Future management adjustments possible for Granby Ranch | SkyHiNews.com

Future management adjustments possible for Granby Ranch

Skiers and riders enjoy fresh powder at Granby Ranch on Friday, Feb. 7.
Eli Pace / epace@skyhinews.com

The lender who filed a judicial foreclosure against Granby Ranch wants to adjust the filing and take on management of operations.

Documents obtained by the Sky-Hi News reveal that lender Granby Prentice motioned on Feb. 12 to halt further proceedings for the judicial foreclosure filed in January against Granby Realty Holdings. The other filing, a protective order submitted Feb. 21, outlines Granby Prentice’s plans for the future management of Granby Ranch.

The amenities at Granby Ranch, including ski and golf operations, are owned by Granby Realty Holdings, leased by Headwaters Metropolitan District and managed by Granby Ranch Amenities for now.

According to the document, Headwaters issued a request for proposals for new operators to take over Granby Ranch Amenities in June 2018. At the time, no party had responded and the deadline had been repeatedly extended.

Granby Prentice claims that Granby Ranch Amenities told both the lender and receiver that it would continue to operate amenities through April 15 and that arrangements should be made for a new operator after that date.

To ensure continued operations, Granby Prentice said it formed affiliate entity, GP Granby Amenities Holdings, and hired a consultant, Ridgeline Executive Group.

Ridgeline is a Boulder based LLC and was incorporated Feb. 19, just two days before the lender’s filing. Andrew Wirth signed the protective order as co-founder of Ridgeline.

Wirth is well known in the ski industry, most recently as the president and CEO of Squaw Valley Ski Holdings, the parent company of Squaw Valley and Alpine Meadows ski resorts. He also held multiple leadership roles at Steamboat Ski Resort.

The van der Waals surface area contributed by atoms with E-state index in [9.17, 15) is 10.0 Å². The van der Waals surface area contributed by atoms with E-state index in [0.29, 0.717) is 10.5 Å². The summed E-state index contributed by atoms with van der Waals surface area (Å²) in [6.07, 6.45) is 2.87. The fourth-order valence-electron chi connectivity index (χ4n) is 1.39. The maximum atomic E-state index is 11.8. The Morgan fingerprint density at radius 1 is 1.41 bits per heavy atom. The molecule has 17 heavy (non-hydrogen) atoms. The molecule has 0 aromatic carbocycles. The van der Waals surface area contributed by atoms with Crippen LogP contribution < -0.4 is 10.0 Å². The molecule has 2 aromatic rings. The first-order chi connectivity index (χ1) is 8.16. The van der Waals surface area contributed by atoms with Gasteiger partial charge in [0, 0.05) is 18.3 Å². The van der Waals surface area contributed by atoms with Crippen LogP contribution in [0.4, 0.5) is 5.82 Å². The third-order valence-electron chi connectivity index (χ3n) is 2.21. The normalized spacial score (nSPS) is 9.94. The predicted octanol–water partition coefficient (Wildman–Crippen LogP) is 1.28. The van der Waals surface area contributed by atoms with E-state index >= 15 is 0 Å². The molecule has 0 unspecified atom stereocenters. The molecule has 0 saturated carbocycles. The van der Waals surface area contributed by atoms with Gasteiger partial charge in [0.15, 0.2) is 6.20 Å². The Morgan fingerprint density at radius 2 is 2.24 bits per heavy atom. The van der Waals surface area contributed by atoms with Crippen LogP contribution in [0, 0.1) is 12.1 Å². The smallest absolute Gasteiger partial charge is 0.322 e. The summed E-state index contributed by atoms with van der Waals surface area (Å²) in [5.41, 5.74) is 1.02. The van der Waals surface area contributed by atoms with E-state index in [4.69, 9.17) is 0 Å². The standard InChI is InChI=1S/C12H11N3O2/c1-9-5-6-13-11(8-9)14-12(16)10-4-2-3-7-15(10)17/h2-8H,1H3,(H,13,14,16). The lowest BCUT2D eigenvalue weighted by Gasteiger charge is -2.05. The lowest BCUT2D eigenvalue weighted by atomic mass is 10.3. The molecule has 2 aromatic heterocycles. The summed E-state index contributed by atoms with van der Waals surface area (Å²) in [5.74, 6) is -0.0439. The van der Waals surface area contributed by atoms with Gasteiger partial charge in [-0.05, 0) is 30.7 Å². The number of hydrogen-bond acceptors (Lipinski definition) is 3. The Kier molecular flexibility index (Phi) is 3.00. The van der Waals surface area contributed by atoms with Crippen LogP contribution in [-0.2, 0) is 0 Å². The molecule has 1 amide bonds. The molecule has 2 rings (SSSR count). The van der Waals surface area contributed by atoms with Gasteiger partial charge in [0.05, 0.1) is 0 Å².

The protective order asks for confidential documents from Granby Ranch Amenities that would only be available to Ridgeline to help with the proposal for management. At the same time, Granby Prentice is changing its foreclosure strategy.

The initial complaint asked both for the court to appoint a receiver for Granby Realty Holdings and for a judicial foreclosure. The motion to stay would only be for the judicial foreclosure and would keep the receiver through the completion of the proceedings.

What makes this move unusual is that, on the day Granby Prentice filed a judicial foreclosure, the company also filed a non-judicial foreclosure with the Grand County public trustee.

“At the time of filing the verified complaint, Granby Prentice had not yet determined its preferred course for foreclosing on the property,” the motion said.

A judicial foreclosure is a civil lawsuit against the borrower handled by the court, while a non-judicial foreclosure in Colorado does not go through the courts and is handled by the county’s public trustee, who processes the sale of the foreclosure.

At the time, Public Trustee Christina Whitmer said she returned the filing because of the complex nature of the case and inaccuracies contained within the filing. Whitmer said that the courts are better to handle foreclosure cases like Granby Ranch’s, which includes five deeds of trust, multiple amendments, assignments and releases.

The motion said that Granby Prentice is working to finalize the documents necessary to begin a non-judicial foreclosure, which the lender said should be finalized in the coming weeks.

Non-judicial foreclosures make for an expedited process. A deed in lieu of foreclosure remains possible in the meantime, in which the owner would surrender the property and avoid proceedings.

The attorney for the Granby Board of Trustees said it’s possible for the foreclosure to be resolved by summer if it continues down the non-judicial route.

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